Bat tests positive for white-nose syndrome - KATV - Breaking News, Weather and Razorback Sports

Bat tests positive for white-nose syndrome

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MOUNTAIN VIEW -

 

A bat found dead outside an entrance to Blanchard Springs Caverns has tested positive for white-nose syndrome, a fungal disease deadly to bats. 

The tri-colored bat was sent to the Southeast Cooperative Wildlife Disease Study at the University of Georgia and confirmed to have the disease.

"This is devastating and sad, but it's not surprising," said District Ranger Jim McCoy. "In spite of all efforts, nothing has been able to stop the spread of this disease since it was discovered in the United States eight years ago."

The fatal fungus was confirmed in Arkansas bats earlier this year, but had not been confirmed in the national forests until this week. 

White-nose syndrome was discovered in a cave in New York in 2006. Since then it has been confirmed in five Canadian provinces and 23 states. That number now includes the Natural State. The disease is also suspected in three additional states.

"It's important to remember that this disease is not known to affect humans," said McCoy. "The same can't be said for bats, and that's why we're now changing our decontamination protocols to minimize the possibility of the disease spreading to other caves by our visitors while keeping the cavern open to the public."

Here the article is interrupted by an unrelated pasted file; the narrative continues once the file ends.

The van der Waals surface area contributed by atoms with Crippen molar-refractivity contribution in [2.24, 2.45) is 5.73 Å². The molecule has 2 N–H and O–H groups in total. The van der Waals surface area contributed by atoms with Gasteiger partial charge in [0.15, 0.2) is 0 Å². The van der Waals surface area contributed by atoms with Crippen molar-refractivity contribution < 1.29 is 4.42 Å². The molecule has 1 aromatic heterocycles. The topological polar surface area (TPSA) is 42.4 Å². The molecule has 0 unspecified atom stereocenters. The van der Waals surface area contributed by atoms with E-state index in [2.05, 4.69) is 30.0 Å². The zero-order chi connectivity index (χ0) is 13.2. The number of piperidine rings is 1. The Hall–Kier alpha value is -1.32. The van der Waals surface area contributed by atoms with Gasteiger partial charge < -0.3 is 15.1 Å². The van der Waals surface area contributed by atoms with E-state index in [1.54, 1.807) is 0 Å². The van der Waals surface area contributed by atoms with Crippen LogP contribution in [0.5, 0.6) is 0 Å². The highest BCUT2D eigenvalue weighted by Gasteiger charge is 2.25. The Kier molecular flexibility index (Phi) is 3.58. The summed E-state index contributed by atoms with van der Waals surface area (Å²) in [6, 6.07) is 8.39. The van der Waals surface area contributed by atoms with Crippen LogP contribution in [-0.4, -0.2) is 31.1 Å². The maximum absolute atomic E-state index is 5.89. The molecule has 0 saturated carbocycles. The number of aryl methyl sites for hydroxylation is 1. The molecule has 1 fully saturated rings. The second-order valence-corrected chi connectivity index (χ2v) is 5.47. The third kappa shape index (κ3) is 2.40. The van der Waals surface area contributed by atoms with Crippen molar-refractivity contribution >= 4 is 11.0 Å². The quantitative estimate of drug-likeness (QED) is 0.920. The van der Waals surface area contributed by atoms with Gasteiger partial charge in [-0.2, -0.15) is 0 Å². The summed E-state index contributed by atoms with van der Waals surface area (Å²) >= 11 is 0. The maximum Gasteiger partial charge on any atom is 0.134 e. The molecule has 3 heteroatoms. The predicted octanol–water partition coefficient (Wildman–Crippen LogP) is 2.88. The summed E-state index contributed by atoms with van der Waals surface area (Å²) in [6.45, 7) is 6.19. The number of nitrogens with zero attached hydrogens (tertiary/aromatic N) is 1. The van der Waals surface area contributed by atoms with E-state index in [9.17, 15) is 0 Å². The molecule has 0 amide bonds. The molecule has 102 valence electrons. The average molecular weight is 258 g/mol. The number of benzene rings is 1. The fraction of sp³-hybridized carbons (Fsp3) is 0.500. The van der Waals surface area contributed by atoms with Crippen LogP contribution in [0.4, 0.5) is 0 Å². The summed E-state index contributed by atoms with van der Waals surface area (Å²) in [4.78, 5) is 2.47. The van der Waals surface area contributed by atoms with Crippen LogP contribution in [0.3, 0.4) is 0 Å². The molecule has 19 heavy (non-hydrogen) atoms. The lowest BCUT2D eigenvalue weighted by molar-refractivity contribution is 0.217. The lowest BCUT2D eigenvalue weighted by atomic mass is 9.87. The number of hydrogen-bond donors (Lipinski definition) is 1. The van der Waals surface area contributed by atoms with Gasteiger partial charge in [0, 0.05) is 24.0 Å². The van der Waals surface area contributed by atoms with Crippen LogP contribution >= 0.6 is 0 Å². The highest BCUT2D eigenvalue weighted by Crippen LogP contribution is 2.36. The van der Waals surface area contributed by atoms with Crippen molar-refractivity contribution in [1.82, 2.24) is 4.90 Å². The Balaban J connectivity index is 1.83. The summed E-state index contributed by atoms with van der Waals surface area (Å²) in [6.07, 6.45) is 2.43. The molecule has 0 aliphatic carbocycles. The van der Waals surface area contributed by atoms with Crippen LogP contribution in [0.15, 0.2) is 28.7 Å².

Caves on the Ozark National Forest have been closed to human use since 2009, with the exception of the guided cave tours at Blanchard Springs Caverns, where decontamination protocols are in place. 

The protocols in this case refer to how visitors going through Blanchard Springs Caverns are decontaminated.
  
White-nose syndrome is believed to cause bats to use up their fat reserves rapidly during hibernation. Affected bats fly out of caves during winter in an attempt to find food. Since the insects bats eat are seasonally dormant, the bats die of starvation. 

While the night creatures are often portrayed in a negative light, bats play a key role in keeping insects, including agricultural pests, mosquitoes, and forest pests under control. 

Millions of pounds of insects could have been consumed by the nearly 7 million bats killed by white-nose syndrome since it became active in North America.
 
As with any wild animal, do not approach or touch dead or dying bats. Contact the Arkansas Game and Fish Commission as soon as possible at www.agfc.com to report your observations.  More information about white-nose syndrome can be found at www.whitenosesyndrome.org or www.fws.gov.